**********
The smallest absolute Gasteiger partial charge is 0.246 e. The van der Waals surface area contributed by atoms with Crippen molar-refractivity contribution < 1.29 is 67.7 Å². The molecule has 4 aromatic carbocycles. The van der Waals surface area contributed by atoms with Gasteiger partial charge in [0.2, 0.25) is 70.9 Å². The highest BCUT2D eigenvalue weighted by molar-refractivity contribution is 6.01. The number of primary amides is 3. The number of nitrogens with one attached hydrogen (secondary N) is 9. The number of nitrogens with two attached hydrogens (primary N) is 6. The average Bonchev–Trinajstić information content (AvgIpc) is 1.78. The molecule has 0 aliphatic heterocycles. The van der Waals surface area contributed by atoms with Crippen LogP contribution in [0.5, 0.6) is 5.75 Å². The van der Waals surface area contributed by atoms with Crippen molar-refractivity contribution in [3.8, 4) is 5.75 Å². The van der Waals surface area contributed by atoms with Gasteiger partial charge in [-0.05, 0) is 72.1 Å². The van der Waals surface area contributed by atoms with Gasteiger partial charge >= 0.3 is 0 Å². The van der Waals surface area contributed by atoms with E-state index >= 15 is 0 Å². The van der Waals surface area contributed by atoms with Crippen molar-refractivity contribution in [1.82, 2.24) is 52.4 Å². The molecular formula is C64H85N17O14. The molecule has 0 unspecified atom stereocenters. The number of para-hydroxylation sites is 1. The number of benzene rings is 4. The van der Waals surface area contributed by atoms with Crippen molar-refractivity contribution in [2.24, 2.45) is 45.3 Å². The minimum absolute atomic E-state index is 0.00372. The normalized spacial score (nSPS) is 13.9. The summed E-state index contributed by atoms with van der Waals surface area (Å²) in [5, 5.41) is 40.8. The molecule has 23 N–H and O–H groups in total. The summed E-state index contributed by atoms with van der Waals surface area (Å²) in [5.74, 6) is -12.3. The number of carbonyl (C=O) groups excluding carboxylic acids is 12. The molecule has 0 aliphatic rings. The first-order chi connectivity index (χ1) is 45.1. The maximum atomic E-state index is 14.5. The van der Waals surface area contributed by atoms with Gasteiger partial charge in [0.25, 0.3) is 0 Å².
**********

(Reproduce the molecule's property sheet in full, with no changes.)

The smallest absolute Gasteiger partial charge is 0.246 e. The van der Waals surface area contributed by atoms with Crippen molar-refractivity contribution < 1.29 is 67.7 Å². The molecule has 4 aromatic carbocycles. The van der Waals surface area contributed by atoms with Gasteiger partial charge in [0.2, 0.25) is 70.9 Å². The highest BCUT2D eigenvalue weighted by molar-refractivity contribution is 6.01. The number of primary amides is 3. The number of nitrogens with one attached hydrogen (secondary N) is 9. The number of nitrogens with two attached hydrogens (primary N) is 6. The average Bonchev–Trinajstić information content (AvgIpc) is 1.78. The molecule has 0 aliphatic heterocycles. The van der Waals surface area contributed by atoms with Crippen LogP contribution in [0.5, 0.6) is 5.75 Å². The van der Waals surface area contributed by atoms with Crippen molar-refractivity contribution in [3.8, 4) is 5.75 Å². The van der Waals surface area contributed by atoms with Gasteiger partial charge in [-0.05, 0) is 72.1 Å². The van der Waals surface area contributed by atoms with Gasteiger partial charge >= 0.3 is 0 Å². The van der Waals surface area contributed by atoms with E-state index >= 15 is 0 Å². The van der Waals surface area contributed by atoms with Crippen molar-refractivity contribution in [1.82, 2.24) is 52.4 Å². The molecular formula is C64H85N17O14. The molecule has 0 unspecified atom stereocenters. The number of para-hydroxylation sites is 1. The number of benzene rings is 4. The van der Waals surface area contributed by atoms with Crippen molar-refractivity contribution in [2.24, 2.45) is 45.3 Å². The minimum absolute atomic E-state index is 0.00372. The normalized spacial score (nSPS) is 13.9. The summed E-state index contributed by atoms with van der Waals surface area (Å²) in [5, 5.41) is 40.8. The molecule has 23 N–H and O–H groups in total. The summed E-state index contributed by atoms with van der Waals surface area (Å²) in [5.74, 6) is -12.3. The number of carbonyl (C=O) groups excluding carboxylic acids is 12. The molecule has 0 aliphatic rings. The first-order chi connectivity index (χ1) is 45.1. The maximum atomic E-state index is 14.5. The van der Waals surface area contributed by atoms with Gasteiger partial charge in [0.25, 0.3) is 0 Å².